The effects of overnight wrinkle reducers often vanish just as quickly as they appear. It seems that instant results and lasting results do not always go hand in hand. However, reports from the 2009 American Society of Dermatologic Surgery (ASDS) meeting show impressive results by a new and exciting dermal filler called AquamidR. There is potential that this product may be more effective than the current treatments on the market for treating facial wrinkles known as nasolabial folds.
The active ingredient in AquamidR is 2.5% polyacrylamide hydrogel. This injectable filler is currently being investigated to determine the drug’s lasting effects. So far, tests have shown that patients have tolerated the drug as well as hyaluronic acid, a popular and commonly-used treatment.
Even more importantly, however, is the fact that it was as effective as its competition after six months. Polyacrylamide hydrogel is non-biodegradable and stays in place when injected, so scientists are predicting that the effectiveness will continue beyond even the study period. Also, because the drug will not be reabsorbed into the body, patients do not require periodic re-injections like with other treatments. This saves patients time and money while preventing side effects like bruising and pain when injected.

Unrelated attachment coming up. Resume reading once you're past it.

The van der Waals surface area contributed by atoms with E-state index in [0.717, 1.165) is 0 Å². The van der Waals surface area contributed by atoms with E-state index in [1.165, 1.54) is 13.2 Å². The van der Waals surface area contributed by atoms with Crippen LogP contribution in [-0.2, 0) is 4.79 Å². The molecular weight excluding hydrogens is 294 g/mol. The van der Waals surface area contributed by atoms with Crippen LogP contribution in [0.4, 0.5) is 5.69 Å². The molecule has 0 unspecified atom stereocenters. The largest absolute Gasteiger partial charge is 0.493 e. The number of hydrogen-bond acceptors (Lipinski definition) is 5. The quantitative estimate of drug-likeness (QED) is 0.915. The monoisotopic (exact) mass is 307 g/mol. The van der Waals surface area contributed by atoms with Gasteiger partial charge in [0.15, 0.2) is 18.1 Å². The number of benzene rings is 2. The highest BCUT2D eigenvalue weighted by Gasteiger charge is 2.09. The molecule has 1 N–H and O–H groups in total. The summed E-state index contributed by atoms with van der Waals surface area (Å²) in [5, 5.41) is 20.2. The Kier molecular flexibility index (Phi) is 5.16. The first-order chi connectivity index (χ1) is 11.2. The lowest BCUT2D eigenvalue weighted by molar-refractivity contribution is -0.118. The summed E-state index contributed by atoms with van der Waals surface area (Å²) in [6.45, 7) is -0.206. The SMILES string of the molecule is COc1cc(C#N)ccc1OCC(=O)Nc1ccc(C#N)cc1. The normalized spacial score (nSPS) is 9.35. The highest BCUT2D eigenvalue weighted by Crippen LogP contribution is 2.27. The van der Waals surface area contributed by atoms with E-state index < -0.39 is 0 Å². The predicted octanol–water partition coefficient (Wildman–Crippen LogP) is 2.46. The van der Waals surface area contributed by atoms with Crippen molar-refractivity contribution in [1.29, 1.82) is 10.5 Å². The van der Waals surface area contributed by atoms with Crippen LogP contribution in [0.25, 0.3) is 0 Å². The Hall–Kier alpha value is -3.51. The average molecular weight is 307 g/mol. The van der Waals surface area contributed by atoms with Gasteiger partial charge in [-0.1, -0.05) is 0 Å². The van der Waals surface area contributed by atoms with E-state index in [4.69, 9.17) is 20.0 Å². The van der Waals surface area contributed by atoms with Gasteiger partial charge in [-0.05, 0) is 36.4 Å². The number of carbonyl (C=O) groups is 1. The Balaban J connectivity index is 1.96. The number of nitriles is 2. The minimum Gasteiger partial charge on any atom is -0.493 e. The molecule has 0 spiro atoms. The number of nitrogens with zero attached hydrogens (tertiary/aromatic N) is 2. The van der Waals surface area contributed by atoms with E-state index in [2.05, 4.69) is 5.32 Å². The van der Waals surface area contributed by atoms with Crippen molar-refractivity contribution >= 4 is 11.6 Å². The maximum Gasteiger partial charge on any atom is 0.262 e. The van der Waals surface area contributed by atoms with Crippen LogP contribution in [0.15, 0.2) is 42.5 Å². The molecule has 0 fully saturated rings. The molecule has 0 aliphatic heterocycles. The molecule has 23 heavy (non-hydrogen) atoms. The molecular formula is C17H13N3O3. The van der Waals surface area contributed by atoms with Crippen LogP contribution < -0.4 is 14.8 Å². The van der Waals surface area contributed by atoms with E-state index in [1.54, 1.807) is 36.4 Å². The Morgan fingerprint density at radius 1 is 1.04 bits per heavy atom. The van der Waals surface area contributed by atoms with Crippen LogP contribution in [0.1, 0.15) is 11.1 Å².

The study performed to compare the effectiveness of the two drugs uses an objective measuring system called the Wrinkle Assessment Scale. This scale is widely accepted among medical professionals. Among patients injected with polyacrylamide hydrogel, the average improvement was 1.8 points on the Wrinkle Assessment Scale in six months. This is compared to 2.0 points with the conventional hyaluronic acid method, but both treatments were beyond the 0.5-point cut-off needed to declare the drugs as clinically relevant and statistically significant. Twelve months later, there was an average 1.7-point improvement in both treatment groups.
Developers of the drug caution against too much excitement just yet; there is still more time needed to do longer follow-ups on patients to ensure the long-term safety of the treatment. Five-year data collected in Europe currently supports the safety of polyacrylamide hydrogel. But if you are one of the many people looking for non-surgical solution to facial wrinkles, keep looking toward this new developing treatment option.